Review: A Funny Thing Happened on the way to Gynaecologic Oncology Unit at Memorial Sloan-Kettering Cancer Center of New York

Review: A Funny Thing Happened on the way to Gynaecologic Oncology Unit at Memorial Sloan-Kettering Cancer Center of New York


Finborough Theatre, 118 Finborough Rd,  London SW10 9ED

Until Saturday 27 October



Frankly it would be amiss of me to start a review of this play without addressing its interminable title. Perhaps there is something our American friends find hilarious about it that got lost somewhere on the journey across the pond, perhaps not. Either way, let’s just call it A Funny Thing.

As comedy topics go, cancer is an improbable choice. But that’s exactly what we’re given in A Funny Thing, a play in which two women lay moaning and dying in adjacent beds on the eponymous cancer ward. If that seems too morbid, don’t worry, because the real action occurs between their respective children.

Karla (Cariad Lloyd), a foul-mouthed young comedian, and Don (Rob Crouch) a misanthropic New Yorker-reading divorcee, form an unlikely but convincing bond as they watch over their dying mothers, and much of the play is a dialogue between the two characters.

Writer Halley Feiffer deserves immense credit for the daring and unashamedly risqué way in which she approaches an otherwise macabre subject. “I can make cancer jokes because I have cancer,” says Karla’s mother Marcie (Kristin Milward), neatly summarising the ethos underlying the entire play. No joke goes “too far” when you’re wasting away in a pastel pink cancer ward. The target of the characters’ humour moves intrepidly from cancer and death to suicide, rape and paedophilia. It’s not often you can get away with that sort of thing but somehow A Funny Thing does, and the jokes almost always hit the spot.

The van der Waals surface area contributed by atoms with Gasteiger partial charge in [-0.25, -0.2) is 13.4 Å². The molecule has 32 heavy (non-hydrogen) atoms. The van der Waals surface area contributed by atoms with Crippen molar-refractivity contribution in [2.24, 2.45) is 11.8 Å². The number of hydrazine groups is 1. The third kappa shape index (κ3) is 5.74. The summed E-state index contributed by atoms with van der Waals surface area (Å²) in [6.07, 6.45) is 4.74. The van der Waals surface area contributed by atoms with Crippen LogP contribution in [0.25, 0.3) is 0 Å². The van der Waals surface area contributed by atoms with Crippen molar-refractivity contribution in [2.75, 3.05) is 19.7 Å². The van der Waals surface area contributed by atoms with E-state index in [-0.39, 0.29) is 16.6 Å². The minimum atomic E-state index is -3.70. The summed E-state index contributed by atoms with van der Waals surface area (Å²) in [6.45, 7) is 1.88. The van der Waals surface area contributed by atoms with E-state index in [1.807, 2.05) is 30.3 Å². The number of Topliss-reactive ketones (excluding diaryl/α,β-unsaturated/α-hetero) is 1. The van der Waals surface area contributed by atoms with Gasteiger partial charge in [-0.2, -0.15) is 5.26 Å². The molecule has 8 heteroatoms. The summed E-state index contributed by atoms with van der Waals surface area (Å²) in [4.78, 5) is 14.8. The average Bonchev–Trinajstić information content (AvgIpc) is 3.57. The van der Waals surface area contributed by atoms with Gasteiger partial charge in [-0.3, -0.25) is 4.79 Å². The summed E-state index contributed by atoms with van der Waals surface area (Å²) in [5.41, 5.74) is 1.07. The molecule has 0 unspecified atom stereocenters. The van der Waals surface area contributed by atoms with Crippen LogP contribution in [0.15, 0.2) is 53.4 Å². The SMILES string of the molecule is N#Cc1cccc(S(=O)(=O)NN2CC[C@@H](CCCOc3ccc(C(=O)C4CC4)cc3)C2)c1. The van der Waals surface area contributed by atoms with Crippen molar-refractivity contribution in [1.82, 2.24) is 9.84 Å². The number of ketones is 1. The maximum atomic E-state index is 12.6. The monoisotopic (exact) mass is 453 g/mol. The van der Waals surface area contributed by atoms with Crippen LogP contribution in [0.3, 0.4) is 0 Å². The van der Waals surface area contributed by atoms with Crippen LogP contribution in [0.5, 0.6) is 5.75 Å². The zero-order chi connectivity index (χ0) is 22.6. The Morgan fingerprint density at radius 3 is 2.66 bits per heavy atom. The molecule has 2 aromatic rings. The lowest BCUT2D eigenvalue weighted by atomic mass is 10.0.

Beneath all the witty one-liners and crude gags is, of course, a more serious theme. A Funny Thing oscillates between the silly and the sorrowful in its exploration of humour in tragic situations. Lloyd and Crouch both deliver convincing performances and the play is well suited to the intimate surroundings of the Finborough. The sex scene in the disabled toilet is the hilarious, groan-inducing highlight of the play.

Yet as the play goes on you feel Feiffer begin to pull her punches. The bold, controversial comedy that flies in the face of all things sombre gives way to a romantic, somewhat saccharine denouement. Okay, the sex scene between Karla and Don is unlikely, but it’s funny. The inchoate beginnings of a relationship between the two characters just seem contrived. Marcie, who is as fierce and unloving a mother as you could possibly imagine, is mollified by Don’s new affection for her daughter and experiences some sort of deathbed repentance.

And so, in the end, A Funny Thing seems to shy away from its audacious intentions. You can’t help but feel it would be more powerful if Karla and Don merely drifted apart, having helped each other in their time of need. Or if Marcie remained an awful human being to the bitter end (it is possible, you know.)

This is not to take away from its moments of brilliance and refreshingly brutal humour, which make it a worthwhile watch. But ultimately the edifying ending leaves you wishing Feiffer had the bottle to see it all the way through.


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